After Christianity spread across Europe and parts of Asia, the Church remained the sole custodian of education. Any secular study that contradicted the established beliefs was severely condemned. Galileo Galili (1564-1642), the father of modern physics, was regarded as a heretic by the Catholic Church and kept under house arrest where he died from fever and heart palpitations.

Women’s Role in Scientific Studies: The women were denied of formal education even in the Western civilisation, their instructions too were limited. History records a few accomplished women in the Universities, but they were more exceptions than the rule. Ms. Bettisia Gozzadini  was a Law Graduate from Bologna University, Italy, in 1237. At the beginning of the fervent period of the Italian Renaissance in the fourteenth century, several women were admitted for higher education. Dorotea Bucca and Novella d’Andrea, both were Law graduates of the Bologna University in the fourteenth century. Luisa de Medrano (Phylosophy), Isabella Losa (Theology), Francisca de Lebrija (Rhetorics) & Beatriz Galindo (Latin & teaches Queen), Spain, were products of the sixteenth century Renascent Europe. However, none studied science, which was yet to emerge as a discipline of study, distinct from philosophy or natural philosophy [2-4]. There were few men who practiced science prior to Galileo, with the exception of Leonardo da Vinci (1452-1519). The artists like Leonardo and Michael Angelo practiced anatomy, a scientific study, but it was done in secret. Galileo was the first who promoted modern scientific studies by working in observational astronomy, applied science and technology.

India by this time had lost much of its scientific temper of the ancient era [5-7]. The old Vedic schools of studies had stagnated under the sole proprietorship of a few. The technologies used were being jealously guarded by the guilds and artisans. The scientific applications brought to India in the medieval times became closely guarded secrets of their custodians. Knowledge could not percolate to the masses nor could it expand by regular practice or discourse.

Women’s education in medieval India was restricted to few members of the elitist and aristocratic families who were taught at home. Although there were few schools for women in different parts of Muslim India, and the Royal ladies like Noor Jehan, Mumtaz Mahal, Jehanara, Zebunnissa, Zeenat-un-Nissa etc were highly accomplished. Bengal in the sixteenth to eighteenth centuries saw a number of women scholars like Hati Vidyalankar, Hatu Vidyalankar, Madhabi, Chandrabati, Priyambada, Anandamayee. There were Rava, Roha, Madhabi, Anulakshmi, Sasiprava in the South. However, majority of women were uneducated as early marriage, “Purdah” and various social taboos came in the way of female education. So women’s participation in science was absent.

However, health care was an area where women had some presence; not as qualified professionals but as quacks and especially in midwifery.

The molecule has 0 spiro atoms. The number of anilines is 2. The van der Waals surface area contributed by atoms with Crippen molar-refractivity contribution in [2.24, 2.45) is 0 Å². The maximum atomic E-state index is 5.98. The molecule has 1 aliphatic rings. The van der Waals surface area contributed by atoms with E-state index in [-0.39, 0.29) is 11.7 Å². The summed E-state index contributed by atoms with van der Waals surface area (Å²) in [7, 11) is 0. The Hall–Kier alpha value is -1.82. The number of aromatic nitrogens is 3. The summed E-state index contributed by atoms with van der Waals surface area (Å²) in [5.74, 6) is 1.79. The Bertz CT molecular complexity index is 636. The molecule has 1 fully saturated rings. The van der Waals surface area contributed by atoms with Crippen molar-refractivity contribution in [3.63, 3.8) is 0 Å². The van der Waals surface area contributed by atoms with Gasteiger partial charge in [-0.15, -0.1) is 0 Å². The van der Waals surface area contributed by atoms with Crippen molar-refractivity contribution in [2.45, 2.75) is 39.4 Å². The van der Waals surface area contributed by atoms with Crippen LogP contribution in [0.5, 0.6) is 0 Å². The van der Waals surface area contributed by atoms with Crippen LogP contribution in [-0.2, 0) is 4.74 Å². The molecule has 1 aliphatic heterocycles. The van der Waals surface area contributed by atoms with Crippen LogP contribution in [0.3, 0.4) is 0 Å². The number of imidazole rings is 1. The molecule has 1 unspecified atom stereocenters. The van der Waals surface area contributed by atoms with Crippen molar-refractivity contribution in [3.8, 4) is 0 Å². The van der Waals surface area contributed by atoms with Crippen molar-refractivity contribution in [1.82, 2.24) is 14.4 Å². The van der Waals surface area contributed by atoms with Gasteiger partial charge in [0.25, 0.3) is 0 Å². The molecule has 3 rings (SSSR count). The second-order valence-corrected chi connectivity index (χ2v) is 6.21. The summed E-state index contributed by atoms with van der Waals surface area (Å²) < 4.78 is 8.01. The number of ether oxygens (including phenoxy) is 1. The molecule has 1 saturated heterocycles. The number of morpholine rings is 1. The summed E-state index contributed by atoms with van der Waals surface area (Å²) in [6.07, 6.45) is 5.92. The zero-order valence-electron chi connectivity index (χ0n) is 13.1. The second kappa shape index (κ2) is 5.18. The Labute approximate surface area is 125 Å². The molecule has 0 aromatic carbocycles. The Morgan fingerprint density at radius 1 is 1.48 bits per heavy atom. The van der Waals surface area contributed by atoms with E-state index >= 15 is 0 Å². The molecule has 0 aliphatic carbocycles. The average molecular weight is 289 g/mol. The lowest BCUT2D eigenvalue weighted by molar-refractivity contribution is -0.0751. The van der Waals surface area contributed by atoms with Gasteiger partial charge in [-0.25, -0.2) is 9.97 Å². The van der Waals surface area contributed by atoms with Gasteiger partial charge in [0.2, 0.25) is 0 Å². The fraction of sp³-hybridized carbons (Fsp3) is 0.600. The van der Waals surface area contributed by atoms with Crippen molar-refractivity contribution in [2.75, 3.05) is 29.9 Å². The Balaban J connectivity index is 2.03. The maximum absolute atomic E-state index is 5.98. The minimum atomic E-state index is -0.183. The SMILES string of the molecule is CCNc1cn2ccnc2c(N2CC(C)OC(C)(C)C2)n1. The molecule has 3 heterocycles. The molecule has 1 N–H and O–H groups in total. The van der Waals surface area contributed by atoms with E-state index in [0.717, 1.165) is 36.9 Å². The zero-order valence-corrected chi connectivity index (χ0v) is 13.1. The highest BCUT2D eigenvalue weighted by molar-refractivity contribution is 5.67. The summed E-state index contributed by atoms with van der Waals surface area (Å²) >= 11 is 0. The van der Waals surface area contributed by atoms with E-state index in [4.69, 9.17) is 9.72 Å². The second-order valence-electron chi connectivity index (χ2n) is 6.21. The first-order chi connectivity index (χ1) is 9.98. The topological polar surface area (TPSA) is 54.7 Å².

India became exposed to modern science with the coming of the British when few Universities were established for imparting higher education to the natives from the middle of nineteenth century. The first Medical College was started in Calcutta, Bengal, in the year 1835, followed by Madras Medical College. Gradually other medical colleges were started in other provinces like the Medical College in Bombay named after the Governor Sir Robert Grant, in 1845. In 1854 the Agra Medical School was opened which was preceded by the Ecole de Medicine de Pondicherry established by the French in their colony in 1823.  But all these Medical Schools and Colleges catered exclusively to the male students. Madras Medical College was the first to open its doors to women.

In India the earliest participation of women in modern science was in the field of medicine. It took more than three decades for women to leave their marks in other branches of scientific studies. This article will narrate the stories of these remarkable women, both in the world and in India, who have charted a course for their posterity.


  1. Women in Science by Georgina Ferry,
  2. Women in Science: Historical Perspectives by Londa Schiebinger,
  3. History and Philosophy of Women in Science: A Review Essay by Londa Schiebinger, Vol. 12, No. 2, Reconstructing the Academy (Winter, 1987), pp. 305-332 (28 pages), Published By: The University of Chicago Press,
  4. Ten Amazing Women in Science History You Really should Know About by Alexander Mcnamara, 17th May, 2019,
  5. History of Science and Technology in the Indian Subcontinent; Wikipedia the Free Encyclopaedia
  6. History of Sciences in Ancient and Medieval India by S. N. S. Nature 192, 27 (1961)
  7. Glimpses of science and technology in ancient India by B.V. Subbarayappa, Endeavour, Vol 6, Issue 4, 1982, Pp177-182

Be First to Comment

Leave a Reply

Your email address will not be published. Required fields are marked *

error: Content is protected !!